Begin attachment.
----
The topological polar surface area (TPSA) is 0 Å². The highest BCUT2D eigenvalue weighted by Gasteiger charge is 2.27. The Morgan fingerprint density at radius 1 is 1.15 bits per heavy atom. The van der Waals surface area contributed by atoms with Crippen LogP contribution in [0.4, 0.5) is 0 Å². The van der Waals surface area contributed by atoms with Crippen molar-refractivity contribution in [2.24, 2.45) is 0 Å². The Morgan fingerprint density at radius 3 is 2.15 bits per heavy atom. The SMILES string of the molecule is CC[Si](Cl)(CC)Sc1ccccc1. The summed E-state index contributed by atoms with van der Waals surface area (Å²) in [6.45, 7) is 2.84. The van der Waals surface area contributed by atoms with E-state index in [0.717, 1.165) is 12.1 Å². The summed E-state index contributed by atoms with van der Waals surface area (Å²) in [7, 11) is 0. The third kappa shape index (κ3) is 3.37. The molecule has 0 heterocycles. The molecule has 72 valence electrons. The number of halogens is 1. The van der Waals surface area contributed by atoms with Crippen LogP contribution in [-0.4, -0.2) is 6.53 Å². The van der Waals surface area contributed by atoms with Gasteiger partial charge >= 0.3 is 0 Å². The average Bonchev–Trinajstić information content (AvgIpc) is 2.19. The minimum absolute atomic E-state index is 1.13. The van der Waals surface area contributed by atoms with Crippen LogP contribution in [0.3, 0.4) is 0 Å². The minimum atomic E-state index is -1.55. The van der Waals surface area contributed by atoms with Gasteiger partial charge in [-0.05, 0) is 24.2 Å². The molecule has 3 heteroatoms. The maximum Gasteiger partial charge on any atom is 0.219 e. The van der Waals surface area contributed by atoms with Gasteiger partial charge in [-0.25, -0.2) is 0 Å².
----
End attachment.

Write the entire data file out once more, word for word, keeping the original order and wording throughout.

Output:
The topological polar surface area (TPSA) is 0 Å². The highest BCUT2D eigenvalue weighted by Gasteiger charge is 2.27. The Morgan fingerprint density at radius 1 is 1.15 bits per heavy atom. The van der Waals surface area contributed by atoms with Crippen LogP contribution in [0.4, 0.5) is 0 Å². The van der Waals surface area contributed by atoms with Crippen molar-refractivity contribution in [2.24, 2.45) is 0 Å². The Morgan fingerprint density at radius 3 is 2.15 bits per heavy atom. The SMILES string of the molecule is CC[Si](Cl)(CC)Sc1ccccc1. The summed E-state index contributed by atoms with van der Waals surface area (Å²) in [6.45, 7) is 2.84. The van der Waals surface area contributed by atoms with E-state index in [0.717, 1.165) is 12.1 Å². The summed E-state index contributed by atoms with van der Waals surface area (Å²) in [7, 11) is 0. The third kappa shape index (κ3) is 3.37. The molecule has 0 heterocycles. The molecule has 72 valence electrons. The number of halogens is 1. The van der Waals surface area contributed by atoms with Crippen LogP contribution in [-0.4, -0.2) is 6.53 Å². The van der Waals surface area contributed by atoms with Gasteiger partial charge >= 0.3 is 0 Å². The average Bonchev–Trinajstić information content (AvgIpc) is 2.19. The minimum absolute atomic E-state index is 1.13. The van der Waals surface area contributed by atoms with Crippen LogP contribution in [0.3, 0.4) is 0 Å². The minimum atomic E-state index is -1.55. The van der Waals surface area contributed by atoms with Gasteiger partial charge in [-0.05, 0) is 24.2 Å². The molecule has 3 heteroatoms. The maximum Gasteiger partial charge on any atom is 0.219 e. The van der Waals surface area contributed by atoms with Gasteiger partial charge in [-0.25, -0.2) is 0 Å².